The route follows the Coastal Path (69 miles/111km), which is well signed on the ground with blue signs and a seagull symbol. Constant erosion of the island’s coastline means the path may be rerouted at any point, but this is usually clearly marked. Note that access for dogs to most of the island’s beaches is restricted in summer. For information about bus links and timetables, see www.islandbuses.info
This section of the route is virtually uninterrupted clifftop path, wide and very pleasant throughout, with minimal human habitation. The path is clear and simple to follow, and is never more than 0.25 miles (400m) away from the main coast road, which is regularly patrolled by buses.
The main road (A3055) between Freshwater and Chale is known as the Military Road because the route was privately owned and served purely military purposes for around 70 years, until it was opened to the public in 1933. Its location makes it vulnerable to coastal erosion, and its future is not secure. As you walk along, notice the colour change in the cliffs where the road diverges from the coast. The chalk is replaced by a darker rock, another sedimentary product known as Wealden marl, rich in paleontological artefacts. This coast is continually slumping due to the grey slipper clay. The rain permeates the topsoil and when it gets to the clay, it all slips out into the sea.
There is little along this stretch to distract you from the basic pleasures of walking beside the sea. The only thing to upset the continuity of the coastline is the occasional ‘chine’, originating from the Saxon cinan, meaning yawn or gap. Chines are deep ravines that cut into the cliff-edge, often extending some way inland. Many are completely impassable, and require a lengthy hike inland to skirt around them. Blackgang got its name from a ruthless gang of smugglers, and is still an impressive deep and dark gash in the cliff-side.
Brook is a hamlet with a history. Brook Hill House, visible on the hillside above, was owned by Charles Seely, a wealthy Nottinghamshire coalmine owner, who made considerable improvements to it. Seely gave the island a lifeboat and libraries – and the Military Road. The house was later lived in by the Bradford-born writer J B Priestley.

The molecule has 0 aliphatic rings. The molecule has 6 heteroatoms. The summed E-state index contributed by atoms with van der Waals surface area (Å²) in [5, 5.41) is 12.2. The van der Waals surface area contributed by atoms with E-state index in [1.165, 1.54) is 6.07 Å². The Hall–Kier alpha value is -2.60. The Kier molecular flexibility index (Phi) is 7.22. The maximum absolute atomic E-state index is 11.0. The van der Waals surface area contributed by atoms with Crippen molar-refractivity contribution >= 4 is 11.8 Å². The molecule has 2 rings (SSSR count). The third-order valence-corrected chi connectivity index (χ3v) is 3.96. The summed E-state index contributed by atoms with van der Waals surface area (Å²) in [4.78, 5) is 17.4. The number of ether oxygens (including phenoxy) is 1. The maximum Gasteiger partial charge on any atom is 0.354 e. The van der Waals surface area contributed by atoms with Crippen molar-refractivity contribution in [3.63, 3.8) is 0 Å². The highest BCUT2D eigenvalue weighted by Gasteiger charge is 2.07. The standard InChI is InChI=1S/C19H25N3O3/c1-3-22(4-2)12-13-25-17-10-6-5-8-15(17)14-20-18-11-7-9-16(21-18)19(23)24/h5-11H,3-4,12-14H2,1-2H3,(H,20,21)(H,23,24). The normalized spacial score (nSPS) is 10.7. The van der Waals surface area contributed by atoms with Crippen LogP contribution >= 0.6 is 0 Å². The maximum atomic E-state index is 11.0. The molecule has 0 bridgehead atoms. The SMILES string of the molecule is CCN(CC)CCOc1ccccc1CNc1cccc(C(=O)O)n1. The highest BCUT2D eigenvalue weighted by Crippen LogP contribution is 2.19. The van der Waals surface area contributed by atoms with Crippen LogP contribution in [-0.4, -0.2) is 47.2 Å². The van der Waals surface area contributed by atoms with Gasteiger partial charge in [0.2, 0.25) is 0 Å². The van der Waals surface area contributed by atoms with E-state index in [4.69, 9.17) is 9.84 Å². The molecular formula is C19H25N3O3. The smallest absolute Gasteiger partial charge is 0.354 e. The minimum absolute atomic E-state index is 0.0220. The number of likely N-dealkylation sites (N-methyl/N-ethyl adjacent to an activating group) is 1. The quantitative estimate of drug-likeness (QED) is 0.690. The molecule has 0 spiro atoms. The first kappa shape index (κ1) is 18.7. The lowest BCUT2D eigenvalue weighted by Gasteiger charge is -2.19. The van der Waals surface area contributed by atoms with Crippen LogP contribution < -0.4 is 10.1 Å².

Cross the road with care to reach the beach. Turn left past the independent lifeboat shop and climb the wooden steps to the cliff top. At the stone obelisk memorial to ELM (Edward Lewis Miller from Goudhurst in Kent, who fell to his death here in 1846) on Afton Down, pause to look back at The Needles and Tennyson Down. From here to Compton Chine the path runs very close to the A3055. The cliffs along this most exposed southeasterly section suffer constant erosion from the winter gales, which is why the footpath has in places been pushed inland. Follow the coastal path sign over the stile and down steep steps to take you away from the road.
Pass through the small car park at Shippards Chine, and around the fossil forest at Hanover Point. Brook Chine is the first chine necessitating a detour in front of a row of cottages on Brook Green to get past it. (Alternately, divert left into Brook village before returning to the coastal path.)
Chilton Chine is next, also requiring a detour through the small car park and along the Military Road for 220yds (200m) before rejoining the coast. The path continues to Brighstone Holiday Centre, where, due to coastal erosion, the walk takes you through the 1930s-built holiday chalets with brightly painted doors, and over concrete paths before rejoining the coastline.